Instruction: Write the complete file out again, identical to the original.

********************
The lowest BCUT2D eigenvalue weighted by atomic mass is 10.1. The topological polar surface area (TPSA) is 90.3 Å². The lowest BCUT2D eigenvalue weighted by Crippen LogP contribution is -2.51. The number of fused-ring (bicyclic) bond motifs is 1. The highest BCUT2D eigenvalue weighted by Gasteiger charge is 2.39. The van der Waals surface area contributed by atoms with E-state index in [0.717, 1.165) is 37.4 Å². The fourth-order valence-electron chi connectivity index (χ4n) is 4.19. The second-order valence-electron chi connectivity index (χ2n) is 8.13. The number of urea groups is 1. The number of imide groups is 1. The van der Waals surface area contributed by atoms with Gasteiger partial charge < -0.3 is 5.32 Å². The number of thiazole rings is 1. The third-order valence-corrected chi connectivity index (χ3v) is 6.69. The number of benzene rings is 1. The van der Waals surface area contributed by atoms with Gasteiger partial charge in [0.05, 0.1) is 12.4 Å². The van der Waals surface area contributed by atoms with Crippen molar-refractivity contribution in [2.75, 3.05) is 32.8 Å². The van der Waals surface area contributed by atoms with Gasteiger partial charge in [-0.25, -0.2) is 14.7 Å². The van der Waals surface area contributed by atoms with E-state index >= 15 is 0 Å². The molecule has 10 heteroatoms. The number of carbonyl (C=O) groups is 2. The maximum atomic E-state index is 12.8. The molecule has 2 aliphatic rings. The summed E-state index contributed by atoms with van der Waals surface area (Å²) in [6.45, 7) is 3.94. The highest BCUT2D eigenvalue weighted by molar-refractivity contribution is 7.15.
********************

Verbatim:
The lowest BCUT2D eigenvalue weighted by atomic mass is 10.1. The topological polar surface area (TPSA) is 90.3 Å². The lowest BCUT2D eigenvalue weighted by Crippen LogP contribution is -2.51. The number of fused-ring (bicyclic) bond motifs is 1. The highest BCUT2D eigenvalue weighted by Gasteiger charge is 2.39. The van der Waals surface area contributed by atoms with E-state index in [0.717, 1.165) is 37.4 Å². The fourth-order valence-electron chi connectivity index (χ4n) is 4.19. The second-order valence-electron chi connectivity index (χ2n) is 8.13. The number of urea groups is 1. The number of imide groups is 1. The van der Waals surface area contributed by atoms with Gasteiger partial charge < -0.3 is 5.32 Å². The number of thiazole rings is 1. The third-order valence-corrected chi connectivity index (χ3v) is 6.69. The number of benzene rings is 1. The van der Waals surface area contributed by atoms with Gasteiger partial charge in [0.05, 0.1) is 12.4 Å². The van der Waals surface area contributed by atoms with Crippen molar-refractivity contribution in [2.75, 3.05) is 32.8 Å². The van der Waals surface area contributed by atoms with Gasteiger partial charge in [-0.25, -0.2) is 14.7 Å². The van der Waals surface area contributed by atoms with E-state index >= 15 is 0 Å². The molecule has 10 heteroatoms. The number of carbonyl (C=O) groups is 2. The maximum atomic E-state index is 12.8. The molecule has 2 aliphatic rings. The summed E-state index contributed by atoms with van der Waals surface area (Å²) in [6.45, 7) is 3.94. The highest BCUT2D eigenvalue weighted by molar-refractivity contribution is 7.15.